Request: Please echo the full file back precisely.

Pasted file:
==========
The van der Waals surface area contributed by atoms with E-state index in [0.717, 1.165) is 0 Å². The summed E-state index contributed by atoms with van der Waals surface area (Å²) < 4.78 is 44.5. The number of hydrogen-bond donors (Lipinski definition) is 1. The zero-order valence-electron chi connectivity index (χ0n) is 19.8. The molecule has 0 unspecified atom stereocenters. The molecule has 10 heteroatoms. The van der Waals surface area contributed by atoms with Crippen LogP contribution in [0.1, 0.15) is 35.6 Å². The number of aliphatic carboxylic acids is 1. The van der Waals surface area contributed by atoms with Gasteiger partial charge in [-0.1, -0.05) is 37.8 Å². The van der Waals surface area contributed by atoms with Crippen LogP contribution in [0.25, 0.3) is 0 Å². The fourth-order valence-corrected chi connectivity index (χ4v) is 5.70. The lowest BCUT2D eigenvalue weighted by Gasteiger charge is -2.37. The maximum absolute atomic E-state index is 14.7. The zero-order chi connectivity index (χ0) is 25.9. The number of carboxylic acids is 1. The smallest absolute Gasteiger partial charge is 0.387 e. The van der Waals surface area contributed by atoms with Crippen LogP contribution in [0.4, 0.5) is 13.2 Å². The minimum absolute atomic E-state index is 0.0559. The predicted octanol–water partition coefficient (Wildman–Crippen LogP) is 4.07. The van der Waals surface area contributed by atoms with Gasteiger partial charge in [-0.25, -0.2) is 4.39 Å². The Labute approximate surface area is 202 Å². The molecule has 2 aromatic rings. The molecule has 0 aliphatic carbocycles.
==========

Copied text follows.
The van der Waals surface area contributed by atoms with E-state index in [0.717, 1.165) is 0 Å². The summed E-state index contributed by atoms with van der Waals surface area (Å²) < 4.78 is 44.5. The number of hydrogen-bond donors (Lipinski definition) is 1. The zero-order valence-electron chi connectivity index (χ0n) is 19.8. The molecule has 0 unspecified atom stereocenters. The molecule has 10 heteroatoms. The van der Waals surface area contributed by atoms with Crippen LogP contribution in [0.1, 0.15) is 35.6 Å². The number of aliphatic carboxylic acids is 1. The van der Waals surface area contributed by atoms with Gasteiger partial charge in [-0.1, -0.05) is 37.8 Å². The van der Waals surface area contributed by atoms with Crippen LogP contribution in [0.25, 0.3) is 0 Å². The fourth-order valence-corrected chi connectivity index (χ4v) is 5.70. The lowest BCUT2D eigenvalue weighted by Gasteiger charge is -2.37. The maximum absolute atomic E-state index is 14.7. The zero-order chi connectivity index (χ0) is 25.9. The number of carboxylic acids is 1. The smallest absolute Gasteiger partial charge is 0.387 e. The van der Waals surface area contributed by atoms with Crippen LogP contribution in [0.4, 0.5) is 13.2 Å². The minimum absolute atomic E-state index is 0.0559. The predicted octanol–water partition coefficient (Wildman–Crippen LogP) is 4.07. The van der Waals surface area contributed by atoms with Gasteiger partial charge in [-0.25, -0.2) is 4.39 Å². The Labute approximate surface area is 202 Å². The molecule has 2 aromatic rings. The molecule has 0 aliphatic carbocycles.